Table 6: HLA haplotype frequencies with significant differences between HPV patients and controls.

The cytokine allele frequencies did not differ between HPV patients and controls (Table 7), and the frequencies distribution were consistent with the results of a previous study of the same region [25].

tab7
Table 7: Cytokines alleles and genotypes frequencies in HPV patients and controls.

Based on the genotypes, the phenotypes of cytokines production level were inferred (low, intermediate, or high). There were significant differences for the low producer phenotypes of INF-γ, defined by genotype AA [12], which had an increased frequency in patients (35.90 versus 29.59; ; OR = 1.81; 95% CI = 1.18–4.60), and for an intermediate producer of IL-10 (32.05% versus 48.00%; ; OR = 0.1607; 95% CI = 0.28–0.95) defined by the haplotype GCC/ACC and GCC/ATA (Table 8). The GCC/GCC genotype (high producer phenotype of IL-10) [9] was more frequent among patients (20.5%) compared with controls (12%), although this difference was not significant.

tab8
Table 8: Expected phenotype frequencies according to genotypes for the cytokines TNF- , IFN- , IL-6, IL-10, and TGF-β1.

4. Discussion

It is widely accepted that cofactors, including endogenous hormones and genetic factors, such as HLA and other genes related to the host immune response, may have important roles in the development of HPV-cervical lesions [26]. Inherited genetic polymorphisms within immune response genes have been shown to be associated with an increased risk of invasive cervical cancer and its immediate precursor, cervical intraepithelial neoplasia grade 3 [27]. An inappropriate innate and specific immune response may increase the risk of lesions and disease progression.

4.1. KIR and Their HLA Ligands

NK cells play an important role in innate immunity against infected and transformed cells as part of the immune surveillance process. KIR genes encode molecules that convey either inhibitory or activating signals (iKIR and aKIR) to NK cells and to a subset of CD8+ T cells. Binding of iKIR (designated 2DL and 3DL) to specific HLA allotypes has been clearly demonstrated and correlated to the ability to inhibit NK cytolysis of target cells bearing these HLA molecules. These interactions are remarkably complex, and synergistic relationship between these polymorphic loci may regulate NK cell-mediated immunity against viral infections [28].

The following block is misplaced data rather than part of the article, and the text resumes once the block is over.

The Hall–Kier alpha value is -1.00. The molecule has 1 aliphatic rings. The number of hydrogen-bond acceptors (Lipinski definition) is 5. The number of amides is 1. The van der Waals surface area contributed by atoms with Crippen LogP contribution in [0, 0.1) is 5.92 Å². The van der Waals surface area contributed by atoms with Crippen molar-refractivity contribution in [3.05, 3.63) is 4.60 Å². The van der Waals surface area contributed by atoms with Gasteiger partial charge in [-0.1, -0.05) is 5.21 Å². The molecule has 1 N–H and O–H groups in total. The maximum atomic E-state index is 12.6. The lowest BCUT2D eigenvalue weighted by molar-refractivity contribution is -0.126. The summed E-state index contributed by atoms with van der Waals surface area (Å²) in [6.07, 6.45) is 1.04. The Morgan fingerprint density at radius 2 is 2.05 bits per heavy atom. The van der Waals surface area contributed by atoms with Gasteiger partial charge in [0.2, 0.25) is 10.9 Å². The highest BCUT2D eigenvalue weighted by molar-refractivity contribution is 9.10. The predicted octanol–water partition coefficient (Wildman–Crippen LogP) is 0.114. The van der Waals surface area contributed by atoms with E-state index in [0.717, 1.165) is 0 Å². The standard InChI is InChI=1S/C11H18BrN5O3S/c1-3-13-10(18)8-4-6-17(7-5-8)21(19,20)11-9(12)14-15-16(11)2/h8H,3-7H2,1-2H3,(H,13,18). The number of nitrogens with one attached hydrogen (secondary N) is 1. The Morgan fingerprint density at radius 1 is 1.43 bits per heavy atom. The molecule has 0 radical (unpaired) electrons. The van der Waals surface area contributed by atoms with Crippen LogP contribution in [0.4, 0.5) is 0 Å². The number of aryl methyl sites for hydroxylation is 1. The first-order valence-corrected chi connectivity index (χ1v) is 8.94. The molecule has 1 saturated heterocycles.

No relationship was found between KIR genes and HPV-related cervical disease in Brazilian patients, consistent with the findings of Song et al. in Korean patients [29]. Although not significant, KIR2DS3, KIR2DS5, and KIR2DL5 were more frequent in the patient group. KIR2DL5, an inhibitory receptor, possesses a combination of genetic, structural, and functional features that make it unique among the KIR [30] and potentially contribute to HPV pathogenesis. KIR3DS1 can induce a persistent, weak inflammatory reaction to HPV that results in continuous tissue injury, similar to HBV-susceptible genes [31]. Carrington et al. [32] found that the presence of the activating KIR3DS1 is related to an increased risk of neoplasia, particularly in the absence of protective inhibitory KIR-HLA. In contrast, Arnheim et al. [33] indicated that the inhibitory allele KIR3DL1 is associated with increased risk of CIN.

The frequencies of the ligand groups (C1, C2 group, Bw4, and HLA-A3/11) did not differ between patients and controls (data not shown). However, Madeleine et al. [34] demonstrated an association between HLA-C subtypes and squamous cell cervical cancer, and Martin et al. [27] showed that C1 (asparagine at position 80) is over represented in women with cervical cancer. In Korean women, HLA-C is associated with HPV-cervical disease: HLA-C*03:03 confers susceptibility whereas HLA-C*01 has a protective effect [29].